When I think of brides, I envision romance, passion and vivid images. Ivanovo has long been known as the "city of brides" due to its historic textile industry, which brought 100's of thousands of female workers to the region. Yet all of these flowery, descriptive terms don't describe the emotions I felt in this city. Perhaps for men there's some intrigue in visiting a place that has a reputation for being filled with beautiful women yearning for male attention, who smile and flirt at the drop of a coin, or are more easily seduced by male charms. I think these stereotypes of the city are a bit outdated, and I read that the male/female ratio is now almost equal, especially for those under 30. Ivanovo to me is not really distinguishable from other larger cities we visited in March, except that the Soviet legacy seemed stronger here than in places like Vologda or Ples, which I'll write about next week. In some ways, it's a city of contrasts - the old, Soviet style mixed with more modern landscapes. Let's take a look.
1. We reached Ivanovo from Suzdal, located about 90km away. Ah, my favorite narrow Russian roads. No proper shoulders on which to pull over, and big trucks coming at you in head-on traffic. I guess I've now grown accustomed to it, after so many long road trips in the country.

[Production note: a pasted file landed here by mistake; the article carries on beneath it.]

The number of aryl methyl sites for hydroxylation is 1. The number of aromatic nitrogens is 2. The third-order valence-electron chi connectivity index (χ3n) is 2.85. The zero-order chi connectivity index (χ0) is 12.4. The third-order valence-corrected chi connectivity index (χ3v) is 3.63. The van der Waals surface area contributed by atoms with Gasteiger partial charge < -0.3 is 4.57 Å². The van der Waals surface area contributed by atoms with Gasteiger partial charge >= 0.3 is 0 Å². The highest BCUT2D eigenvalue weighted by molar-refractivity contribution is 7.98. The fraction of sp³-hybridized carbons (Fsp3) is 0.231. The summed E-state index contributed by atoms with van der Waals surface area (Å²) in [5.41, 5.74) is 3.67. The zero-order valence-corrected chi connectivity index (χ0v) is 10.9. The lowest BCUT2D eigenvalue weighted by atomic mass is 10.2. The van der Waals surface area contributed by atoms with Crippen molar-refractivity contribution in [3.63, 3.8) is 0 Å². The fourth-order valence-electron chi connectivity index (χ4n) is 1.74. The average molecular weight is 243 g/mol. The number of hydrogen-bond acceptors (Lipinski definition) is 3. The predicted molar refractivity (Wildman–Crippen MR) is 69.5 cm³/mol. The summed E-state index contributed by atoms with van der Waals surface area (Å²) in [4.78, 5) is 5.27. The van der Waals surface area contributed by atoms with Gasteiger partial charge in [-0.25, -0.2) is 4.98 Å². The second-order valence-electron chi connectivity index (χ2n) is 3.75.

2. It's always interesting for me to see the various items being sold on rural roads, everything from banya twigs to cheap, massive stuffed animals. Almost always you can find men selling windshield wiper fluid, which is an essential item for long road journeys during Russian winter.
3. Welcome sign for the city.I like these landmarks, which let you know when you've crossed into a new region or city. We have the same in the USA, where welcome signs appear when you cross State lines on highways.
4. We were greeted by two local journalists who walked with us the entire day. Unfortunately, neither spoke English so I didn't really understand any of the interesting folklore or history being told by the locals. I can only share personal emotions and some photos, but perhaps I have some readers from this area who can provide more detail and history about some of the images. We met the journalists in the early morning, right on the riverbank. To the left, you can see some modern buildings. I think they are newer residential apartments.
5. Lenin hangs over the city. It's my understanding that Ivanovo was a hotbed for activity during the revolution, and one of the first meetings of the Bolsheviks took place here.